Flashcards in sodium reabsorption Deck (20)
What determines the volume of the extracellular water compartment?
sodium as it is predominant cation in the ECF
Most of the Na reabsorption occurs in the early PCT. Two things make this possible, what are they?
Na/H exchange, powered by the Na/K ATPase pump and Na/glucose exchange, also powered by Na/K pump
In the late PCT, _______% of Na reabsorption is by passive transport
50% (The rest is Na/K pump)
Water in the ___________ is reabsorbed in a way that is isosmotic
True or False, Increased GRF (and FF) will alter the amount of sodium absorbed or secreted.
False! Increased filtration will result in increased oncotic pressure in the capillaries which will also increase sodium reabsorption proportionately (via solvent drag) to maintain constant 67% reabsorption.
Also, Increased GFR also means increased load of glucose and AA's are filtered, their reabsorption is couples with sodium. They will all be reabsorbed proportionally
What osmotically active agents are related to sodium reabsorption?
glucose and AA's
What hormonal factors stimulate sodium/water reabsorption at the pct?
AT2 and sympathetic NT's
What hormonal factors inhibit sodium/water reabsorption at the pct?
NO and BNP
What diuretics target the PCT? What complications will this involve?
Na/K ATPas inhibitors, carbonic anhydrase inhibitors (Diamox), osmotic diuretics (mannitol)
What is being filtered/absorbed in the PCT?
sodium is filtered!
What is being filtered/absorbed in the thin descending limb?
No sodium!!! H2O is being passively reabsorbed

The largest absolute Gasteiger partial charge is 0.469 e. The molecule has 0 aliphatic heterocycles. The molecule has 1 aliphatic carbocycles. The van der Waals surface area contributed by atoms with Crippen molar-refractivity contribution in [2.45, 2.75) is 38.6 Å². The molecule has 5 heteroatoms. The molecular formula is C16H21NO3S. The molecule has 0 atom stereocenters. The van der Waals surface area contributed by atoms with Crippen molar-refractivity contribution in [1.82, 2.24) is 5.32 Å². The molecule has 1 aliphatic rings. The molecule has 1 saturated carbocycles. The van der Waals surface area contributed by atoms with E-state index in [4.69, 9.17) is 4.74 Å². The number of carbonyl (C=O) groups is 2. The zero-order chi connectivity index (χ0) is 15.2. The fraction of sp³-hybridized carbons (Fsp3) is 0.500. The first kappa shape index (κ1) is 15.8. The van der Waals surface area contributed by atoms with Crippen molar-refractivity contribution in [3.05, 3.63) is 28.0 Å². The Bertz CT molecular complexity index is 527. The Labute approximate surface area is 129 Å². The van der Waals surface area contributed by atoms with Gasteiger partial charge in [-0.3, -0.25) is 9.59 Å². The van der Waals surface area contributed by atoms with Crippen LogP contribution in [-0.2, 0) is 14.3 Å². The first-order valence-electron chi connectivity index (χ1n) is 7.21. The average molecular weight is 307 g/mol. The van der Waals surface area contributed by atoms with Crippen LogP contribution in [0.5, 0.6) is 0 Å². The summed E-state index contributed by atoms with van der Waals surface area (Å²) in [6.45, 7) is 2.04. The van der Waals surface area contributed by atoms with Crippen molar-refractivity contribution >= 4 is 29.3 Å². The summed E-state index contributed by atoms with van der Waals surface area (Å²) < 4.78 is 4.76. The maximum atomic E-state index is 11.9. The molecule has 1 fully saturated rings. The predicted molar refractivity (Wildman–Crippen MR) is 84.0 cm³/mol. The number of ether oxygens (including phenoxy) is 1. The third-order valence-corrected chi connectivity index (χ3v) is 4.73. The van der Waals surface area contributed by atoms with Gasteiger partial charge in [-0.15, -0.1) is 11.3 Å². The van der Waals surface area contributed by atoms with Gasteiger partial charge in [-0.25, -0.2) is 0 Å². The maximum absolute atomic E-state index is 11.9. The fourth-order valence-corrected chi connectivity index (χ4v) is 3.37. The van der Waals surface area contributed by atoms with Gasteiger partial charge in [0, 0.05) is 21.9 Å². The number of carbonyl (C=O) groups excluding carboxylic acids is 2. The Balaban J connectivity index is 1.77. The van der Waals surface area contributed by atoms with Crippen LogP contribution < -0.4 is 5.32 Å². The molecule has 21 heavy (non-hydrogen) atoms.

What is being filtered/absorbed in the thin ascending limb?
Passive reabsorption of NaCl. NO water!!!
What is being filtered/absorbed in the thick ascending limb?
50/50 passive and active reabsorption of NaCl accounts for 25% of total Na reabsorption. NO water!!
In addition to AT2 and SNS, what other hormonal factors affect Na reabsorption in the thick ascending limb?
aldosterone and ADH
What is the active transport mediator in the thick ascending limb?
________ diuretics inhibit the Na/K/Cl symporter
What is happening with loop diuretics, how do they work?
the Na/K/Cl symporter is responsible for 50% of the 25% of Na reabsorption taking place in the nephron. So without this symporter there is about 12.5% more osmotically active Na in the nephron which pulls in a bunch of water to be wasted in the urine.
What else is reabsorbed by Na/K/Cl symporter that will be lost in the urine if not reabsorbed?
what is the potassium sparing diuretic? and How does it work
spironolactone, it binds to the mineralocorticoid receptor that typically receives aldosterone